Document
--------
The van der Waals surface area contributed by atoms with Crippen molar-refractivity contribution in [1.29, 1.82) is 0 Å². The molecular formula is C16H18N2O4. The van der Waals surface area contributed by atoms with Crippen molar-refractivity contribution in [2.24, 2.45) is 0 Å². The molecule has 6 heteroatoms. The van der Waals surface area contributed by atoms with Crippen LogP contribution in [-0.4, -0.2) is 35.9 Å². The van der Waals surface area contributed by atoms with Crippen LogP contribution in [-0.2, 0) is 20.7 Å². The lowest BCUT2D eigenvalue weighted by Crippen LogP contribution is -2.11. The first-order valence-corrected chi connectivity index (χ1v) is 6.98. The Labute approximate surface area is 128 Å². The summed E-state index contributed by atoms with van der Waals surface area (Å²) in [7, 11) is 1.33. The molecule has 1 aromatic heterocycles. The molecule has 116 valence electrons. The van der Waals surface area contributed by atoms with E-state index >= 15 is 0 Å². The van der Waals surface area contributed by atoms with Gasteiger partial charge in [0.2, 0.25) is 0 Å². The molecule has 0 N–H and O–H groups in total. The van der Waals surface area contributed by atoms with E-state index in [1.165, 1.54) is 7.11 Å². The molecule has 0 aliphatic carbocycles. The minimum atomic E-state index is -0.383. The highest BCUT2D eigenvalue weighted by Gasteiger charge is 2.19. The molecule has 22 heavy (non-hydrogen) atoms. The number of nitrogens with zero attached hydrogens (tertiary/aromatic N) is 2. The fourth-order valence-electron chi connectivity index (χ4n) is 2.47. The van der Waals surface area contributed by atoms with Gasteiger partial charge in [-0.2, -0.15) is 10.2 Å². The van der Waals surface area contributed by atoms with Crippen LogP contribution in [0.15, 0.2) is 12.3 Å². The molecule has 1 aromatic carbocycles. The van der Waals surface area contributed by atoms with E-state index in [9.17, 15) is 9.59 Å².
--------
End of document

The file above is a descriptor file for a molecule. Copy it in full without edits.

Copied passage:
The van der Waals surface area contributed by atoms with Crippen molar-refractivity contribution in [1.29, 1.82) is 0 Å². The molecular formula is C16H18N2O4. The van der Waals surface area contributed by atoms with Crippen molar-refractivity contribution in [2.24, 2.45) is 0 Å². The molecule has 6 heteroatoms. The van der Waals surface area contributed by atoms with Crippen LogP contribution in [-0.4, -0.2) is 35.9 Å². The van der Waals surface area contributed by atoms with Crippen LogP contribution in [-0.2, 0) is 20.7 Å². The lowest BCUT2D eigenvalue weighted by Crippen LogP contribution is -2.11. The first-order valence-corrected chi connectivity index (χ1v) is 6.98. The Labute approximate surface area is 128 Å². The summed E-state index contributed by atoms with van der Waals surface area (Å²) in [7, 11) is 1.33. The molecule has 1 aromatic heterocycles. The molecule has 116 valence electrons. The van der Waals surface area contributed by atoms with E-state index >= 15 is 0 Å². The van der Waals surface area contributed by atoms with Gasteiger partial charge in [0.2, 0.25) is 0 Å². The molecule has 0 N–H and O–H groups in total. The van der Waals surface area contributed by atoms with E-state index in [1.165, 1.54) is 7.11 Å². The molecule has 0 aliphatic carbocycles. The minimum atomic E-state index is -0.383. The highest BCUT2D eigenvalue weighted by Gasteiger charge is 2.19. The molecule has 22 heavy (non-hydrogen) atoms. The number of nitrogens with zero attached hydrogens (tertiary/aromatic N) is 2. The fourth-order valence-electron chi connectivity index (χ4n) is 2.47. The van der Waals surface area contributed by atoms with Gasteiger partial charge in [-0.2, -0.15) is 10.2 Å². The van der Waals surface area contributed by atoms with Crippen LogP contribution in [0.15, 0.2) is 12.3 Å². The molecule has 1 aromatic carbocycles. The van der Waals surface area contributed by atoms with E-state index in [9.17, 15) is 9.59 Å².